Jump to ContentJump to Main Navigation
The Eloquent OboeA History of the Hautboy from 1640 to 1760$
Users without a subscription are not able to see the full content.

Bruce Haynes

Print publication date: 2007

Print ISBN-13: 9780195337259

Published to Oxford Scholarship Online: January 2010

DOI: 10.1093/acprof:oso/9780195337259.001.0001

Show Summary Details
Page of

PRINTED FROM OXFORD SCHOLARSHIP ONLINE (www.oxfordscholarship.com). (c) Copyright Oxford University Press, 2017. All Rights Reserved. Under the terms of the licence agreement, an individual user may print out a PDF of a single chapter of a monograph in OSO for personal use (for details see http://www.oxfordscholarship.com/page/privacy-policy).date: 21 November 2017

Afterword

Afterword

Chapter:
Afterword
Source:
The Eloquent Oboe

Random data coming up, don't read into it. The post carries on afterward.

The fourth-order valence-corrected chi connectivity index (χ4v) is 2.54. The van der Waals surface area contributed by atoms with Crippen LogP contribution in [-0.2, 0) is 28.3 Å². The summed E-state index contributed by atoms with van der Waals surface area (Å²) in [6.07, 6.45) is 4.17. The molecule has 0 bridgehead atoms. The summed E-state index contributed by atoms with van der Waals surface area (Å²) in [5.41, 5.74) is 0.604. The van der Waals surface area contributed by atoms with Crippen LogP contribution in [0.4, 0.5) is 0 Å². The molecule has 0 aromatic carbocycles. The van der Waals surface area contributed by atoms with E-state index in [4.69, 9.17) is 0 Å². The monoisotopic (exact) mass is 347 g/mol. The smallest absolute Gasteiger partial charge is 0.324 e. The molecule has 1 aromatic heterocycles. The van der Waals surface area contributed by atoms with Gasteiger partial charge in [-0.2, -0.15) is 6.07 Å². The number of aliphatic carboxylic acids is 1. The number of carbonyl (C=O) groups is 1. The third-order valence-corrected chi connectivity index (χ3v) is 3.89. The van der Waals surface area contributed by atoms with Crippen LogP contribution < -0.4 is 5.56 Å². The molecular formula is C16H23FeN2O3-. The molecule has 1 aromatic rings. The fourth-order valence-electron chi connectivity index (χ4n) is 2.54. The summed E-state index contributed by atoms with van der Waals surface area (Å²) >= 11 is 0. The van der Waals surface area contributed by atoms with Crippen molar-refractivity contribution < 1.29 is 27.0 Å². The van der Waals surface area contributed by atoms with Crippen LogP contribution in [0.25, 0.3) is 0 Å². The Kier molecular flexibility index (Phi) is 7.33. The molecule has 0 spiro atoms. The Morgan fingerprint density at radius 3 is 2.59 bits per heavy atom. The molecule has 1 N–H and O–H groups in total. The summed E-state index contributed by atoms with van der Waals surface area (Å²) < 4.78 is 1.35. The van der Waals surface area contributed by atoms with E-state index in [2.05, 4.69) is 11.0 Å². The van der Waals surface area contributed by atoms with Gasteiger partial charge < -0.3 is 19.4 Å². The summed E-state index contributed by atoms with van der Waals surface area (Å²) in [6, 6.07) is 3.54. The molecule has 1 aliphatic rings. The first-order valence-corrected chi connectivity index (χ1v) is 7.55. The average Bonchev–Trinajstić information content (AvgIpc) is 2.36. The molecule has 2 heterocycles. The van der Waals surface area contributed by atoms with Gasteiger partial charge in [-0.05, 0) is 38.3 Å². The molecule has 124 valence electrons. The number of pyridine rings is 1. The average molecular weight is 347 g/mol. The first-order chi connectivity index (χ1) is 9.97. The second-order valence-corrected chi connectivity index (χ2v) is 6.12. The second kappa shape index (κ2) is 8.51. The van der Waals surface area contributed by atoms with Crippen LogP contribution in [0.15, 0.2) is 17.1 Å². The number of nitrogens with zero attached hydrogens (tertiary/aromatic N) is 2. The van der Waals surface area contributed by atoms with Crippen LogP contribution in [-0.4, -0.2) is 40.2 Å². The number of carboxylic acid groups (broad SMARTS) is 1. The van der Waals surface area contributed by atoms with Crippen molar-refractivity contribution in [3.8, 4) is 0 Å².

Author(s):

Bruce Haynes

Publisher:
Oxford University Press
DOI:10.1093/acprof:oso/9780195337259.003.0009

The hautboy continued to evolve, and the next general form was the Type D2, the classical model, which served as the base to which a key-system was eventually applied in the 1820s. The 19th century will be an interesting challenge for historians of the oboe. To understand it better (and its direct precursor, the classical period) will be to gain deeper insight into the nature of both the period before and the one that followed; the Romantic oboe was created in reaction to the principles of the 18th century, a kind of “negative image” of the hautboy. And of course it acted as the root of what was to become the ideal wood instrument of the 20th century. The evolution of the hautboy represented a series of brilliant responses to the demands of one of the more dynamic phases in the history of Western music.

Keywords:   hautboy, history, oboe, Western music

Oxford Scholarship Online requires a subscription or purchase to access the full text of books within the service. Public users can however freely search the site and view the abstracts and keywords for each book and chapter.

Please, subscribe or login to access full text content.

If you think you should have access to this title, please contact your librarian.

To troubleshoot, please check our FAQs , and if you can't find the answer there, please contact us .